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With a Case Study on Sierra Leone
The ambition of this thesis is to investigate the significance of gender issues for reforming the security sector. Further on it will be analyzed which gender-strategies are crucial for police reform and to which extent gender-sensitive police reform (GSPR) can contribute to a reduction of violence against women. The case study shall examine to which extent gender issues were integrated in GSPR in Sierra Leone. Based on these findings, this analysis will develop recommendations how gender can be integrated successfully into security sector reform. The theoretical part of this paper illustrates the concept of security sector reform and its meaning for peace-building and development. In addition, relevant dimensions and actors are introduced combined with the exemplification of influencing factors and potential obstacles. Afterwards the concept of gender is discussed, including its relevance for development cooperation as well as a description of gender-based violence and its consequences. The theoretical part concludes by merging these two concepts and illustrates the relevance and strategies of gender-sensitive police reform. The second part of this analysis focuses on gender and police reform in Sierra Leone. This chapter begins with a brief description of the civil war in Sierra Leone as well as the prevalence of gender-based violence. Afterwards the chapter analyses to which extent gender-sensitive strategies were integrated in police reform. The paper concludes with recommendations for further gender-sensitive strategies in the security sector and argues if effective police reform can reduce the emergence of gender-based violence.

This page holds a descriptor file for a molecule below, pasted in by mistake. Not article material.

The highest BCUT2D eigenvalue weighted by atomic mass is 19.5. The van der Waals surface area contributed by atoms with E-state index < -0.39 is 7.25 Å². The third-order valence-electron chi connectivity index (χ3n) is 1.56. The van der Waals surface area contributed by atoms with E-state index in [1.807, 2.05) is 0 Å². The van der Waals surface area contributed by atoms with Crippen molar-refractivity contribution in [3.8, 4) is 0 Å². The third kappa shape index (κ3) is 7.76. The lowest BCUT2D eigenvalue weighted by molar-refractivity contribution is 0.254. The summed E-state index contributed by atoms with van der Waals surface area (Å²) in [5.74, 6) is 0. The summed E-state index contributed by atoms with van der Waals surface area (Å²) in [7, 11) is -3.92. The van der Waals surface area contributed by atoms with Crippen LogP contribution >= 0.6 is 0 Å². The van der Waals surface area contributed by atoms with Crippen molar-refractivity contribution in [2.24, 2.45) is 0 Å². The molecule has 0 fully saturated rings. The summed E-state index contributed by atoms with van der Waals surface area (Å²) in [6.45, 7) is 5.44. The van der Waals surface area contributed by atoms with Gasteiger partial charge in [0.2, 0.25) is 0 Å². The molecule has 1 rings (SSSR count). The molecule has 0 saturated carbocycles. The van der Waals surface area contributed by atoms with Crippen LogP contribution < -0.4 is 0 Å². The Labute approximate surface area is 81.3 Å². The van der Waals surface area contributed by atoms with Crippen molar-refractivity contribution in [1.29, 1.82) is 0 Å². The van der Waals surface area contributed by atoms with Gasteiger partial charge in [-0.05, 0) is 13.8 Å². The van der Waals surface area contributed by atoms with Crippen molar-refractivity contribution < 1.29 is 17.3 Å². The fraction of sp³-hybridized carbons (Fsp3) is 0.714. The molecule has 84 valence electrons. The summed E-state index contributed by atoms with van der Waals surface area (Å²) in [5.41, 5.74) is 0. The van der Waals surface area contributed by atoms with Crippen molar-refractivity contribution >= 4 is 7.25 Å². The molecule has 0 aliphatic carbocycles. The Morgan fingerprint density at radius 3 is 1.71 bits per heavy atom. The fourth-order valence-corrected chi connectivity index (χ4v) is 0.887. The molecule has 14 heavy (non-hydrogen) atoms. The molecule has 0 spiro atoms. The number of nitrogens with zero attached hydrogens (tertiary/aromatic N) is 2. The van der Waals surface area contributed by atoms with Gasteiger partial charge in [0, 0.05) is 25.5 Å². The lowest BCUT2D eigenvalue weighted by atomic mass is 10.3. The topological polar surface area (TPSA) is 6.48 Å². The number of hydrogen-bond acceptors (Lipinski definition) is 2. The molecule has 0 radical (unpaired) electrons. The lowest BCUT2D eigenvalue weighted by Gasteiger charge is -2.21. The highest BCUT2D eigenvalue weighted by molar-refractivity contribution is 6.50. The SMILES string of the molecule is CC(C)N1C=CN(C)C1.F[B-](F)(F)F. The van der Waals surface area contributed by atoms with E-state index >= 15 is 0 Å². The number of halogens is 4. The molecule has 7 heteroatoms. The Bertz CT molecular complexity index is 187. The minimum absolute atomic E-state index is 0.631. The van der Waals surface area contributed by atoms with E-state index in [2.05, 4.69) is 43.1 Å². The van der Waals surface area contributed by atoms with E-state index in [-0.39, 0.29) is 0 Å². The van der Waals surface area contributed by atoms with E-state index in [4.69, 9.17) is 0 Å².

Developing Iraq's security sector
Gender, Human security and the United Nations
From the environment to HIV/AIDS, state and non-state actors have made a practice out of securitizing issues that are not conventionally seen as such. As most prominently demonstrated by the UN Security Council Resolution 1325 (2001), activists for women's rights have increasingly framed women's rights and gender inequality as security issues in an attempt to gain access to the international security agenda, particularly in the context of the United Nations. This book explores the nature and implications of the use of security language as a political framework for women, tracing and analyzing the organizational dynamics of women's activism in the United Nations system and how women have come to embrace and been impacted by the security framework, globally and locally.